Assessing the Financial Viability of The Green House Model: Slaying the Urban Myth

By / Posted on June 20th, 2014

Take any urban myth, such as the popular one about alligators living in the sewers;  people talk about it, but nobody has seen it.  The urban myth about Green House homes is that they are not financially viable because they are too expensive to build, and too expensive to run.  But when you really look at it, the facts don’t support the myth, according to Scott Townsley, Principal, CliftonLarsonAllen, LLP, in a presentation at LeadingAge of Pennsylvania.

Public perception of nursing homes continues to be negative.  Despite that, occupancy remains pretty high.  Nursing homes have benefited from Certificates of Need, which peg nursing home bed supply to demand.  Nursing homes have never had to worry about marketing a product that the public didn’t want – demand is guaranteed.

Over the next 10-15 years, utilization will decrease, according to Townsley, meaning that supply will outstrip demand.  Consumers will have more choice and nursing homes will have to compete to keep rooms filled.  To succeed, something will need to change.   And Green House homes represent one of the biggest innovations – and opportunities – for operators.  Research shows that consumers will drive farther and pay more for Green House homes compared to traditional nursing homes.

The Green House model is not just about doing good – you can do well.  In addition to deep culture change, person-centered care, a unique residential environment, and better quality of life, Green House homes also generate better outcomes, improve payor mix and increase occupancy.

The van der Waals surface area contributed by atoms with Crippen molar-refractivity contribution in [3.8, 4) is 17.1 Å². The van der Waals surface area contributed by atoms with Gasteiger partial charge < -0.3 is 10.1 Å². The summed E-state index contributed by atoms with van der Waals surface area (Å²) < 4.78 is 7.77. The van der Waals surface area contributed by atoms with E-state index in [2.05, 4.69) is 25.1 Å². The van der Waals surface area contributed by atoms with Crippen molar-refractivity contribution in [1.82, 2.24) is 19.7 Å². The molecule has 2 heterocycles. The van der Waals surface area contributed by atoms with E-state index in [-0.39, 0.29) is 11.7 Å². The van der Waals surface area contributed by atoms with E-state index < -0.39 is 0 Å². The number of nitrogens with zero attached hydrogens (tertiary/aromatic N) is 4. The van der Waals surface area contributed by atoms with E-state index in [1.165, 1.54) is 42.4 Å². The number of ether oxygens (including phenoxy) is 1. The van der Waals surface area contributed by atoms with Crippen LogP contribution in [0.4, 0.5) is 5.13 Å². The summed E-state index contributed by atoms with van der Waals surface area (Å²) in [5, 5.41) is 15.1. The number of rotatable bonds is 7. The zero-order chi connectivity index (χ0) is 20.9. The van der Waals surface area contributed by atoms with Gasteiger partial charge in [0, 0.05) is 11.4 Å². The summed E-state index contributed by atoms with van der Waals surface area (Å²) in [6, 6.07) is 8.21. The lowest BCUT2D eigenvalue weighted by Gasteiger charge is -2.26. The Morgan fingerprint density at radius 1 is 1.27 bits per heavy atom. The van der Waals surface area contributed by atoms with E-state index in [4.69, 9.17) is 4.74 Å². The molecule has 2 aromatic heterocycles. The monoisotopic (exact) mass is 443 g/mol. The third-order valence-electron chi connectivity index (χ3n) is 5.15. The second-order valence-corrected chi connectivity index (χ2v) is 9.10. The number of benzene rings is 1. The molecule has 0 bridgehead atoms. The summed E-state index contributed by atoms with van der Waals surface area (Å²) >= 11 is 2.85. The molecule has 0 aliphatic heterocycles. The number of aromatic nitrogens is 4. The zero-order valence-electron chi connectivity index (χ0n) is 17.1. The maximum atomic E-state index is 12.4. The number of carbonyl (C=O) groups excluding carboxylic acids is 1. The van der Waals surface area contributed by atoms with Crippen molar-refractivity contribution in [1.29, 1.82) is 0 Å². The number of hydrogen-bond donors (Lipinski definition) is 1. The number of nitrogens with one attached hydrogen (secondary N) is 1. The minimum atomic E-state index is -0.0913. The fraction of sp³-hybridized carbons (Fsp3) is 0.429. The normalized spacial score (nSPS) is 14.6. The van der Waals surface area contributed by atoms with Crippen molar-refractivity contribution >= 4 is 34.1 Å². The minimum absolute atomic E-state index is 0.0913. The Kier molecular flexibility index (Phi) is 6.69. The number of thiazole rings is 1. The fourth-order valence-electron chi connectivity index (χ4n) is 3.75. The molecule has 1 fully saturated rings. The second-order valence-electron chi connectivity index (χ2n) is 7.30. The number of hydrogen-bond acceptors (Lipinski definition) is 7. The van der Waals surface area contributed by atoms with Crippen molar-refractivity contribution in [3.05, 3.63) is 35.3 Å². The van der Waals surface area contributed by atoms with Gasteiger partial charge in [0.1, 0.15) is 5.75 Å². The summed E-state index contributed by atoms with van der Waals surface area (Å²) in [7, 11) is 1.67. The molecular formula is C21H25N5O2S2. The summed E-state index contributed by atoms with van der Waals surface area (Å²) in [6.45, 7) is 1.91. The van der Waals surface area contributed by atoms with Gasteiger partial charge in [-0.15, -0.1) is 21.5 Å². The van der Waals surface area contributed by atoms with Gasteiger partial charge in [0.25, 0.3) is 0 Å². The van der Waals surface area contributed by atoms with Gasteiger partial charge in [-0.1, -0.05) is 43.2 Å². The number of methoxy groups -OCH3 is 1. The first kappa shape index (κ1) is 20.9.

In most cases, the urban myth about Green House homes is based on nothing more than rumors or a cursory review.

For example, in a strategy review and financial analysis performed by CliftonLarsonAllen for a struggling provider, they looked at the impact of incremental strategy improvements vs. conversion to Green House homes.  With the incremental approach, the organization was out of business by 2019.  By building Green House homes and improving occupancy and payor mix, and getting a higher private pay rate – typical results with the Green House model – the organization will turn around and ultimately thrive.

St. Johns Homes near Rochester, New York demonstrates the financial impact of Green House homes.  Susan Frazier presented a case study comparing St. Johns traditional nursing home to their recently developed Green House homes.  The Green House homes are generating improvements in occupancy and payor mix, with exemplary survey results, at operating costs that are 30% lower PPD than the legacy nursing home.

Don’t fall for the urban myth about Green House homes.  With 152 Green House homes in operation, and another 150 under development, the facts tell a different story.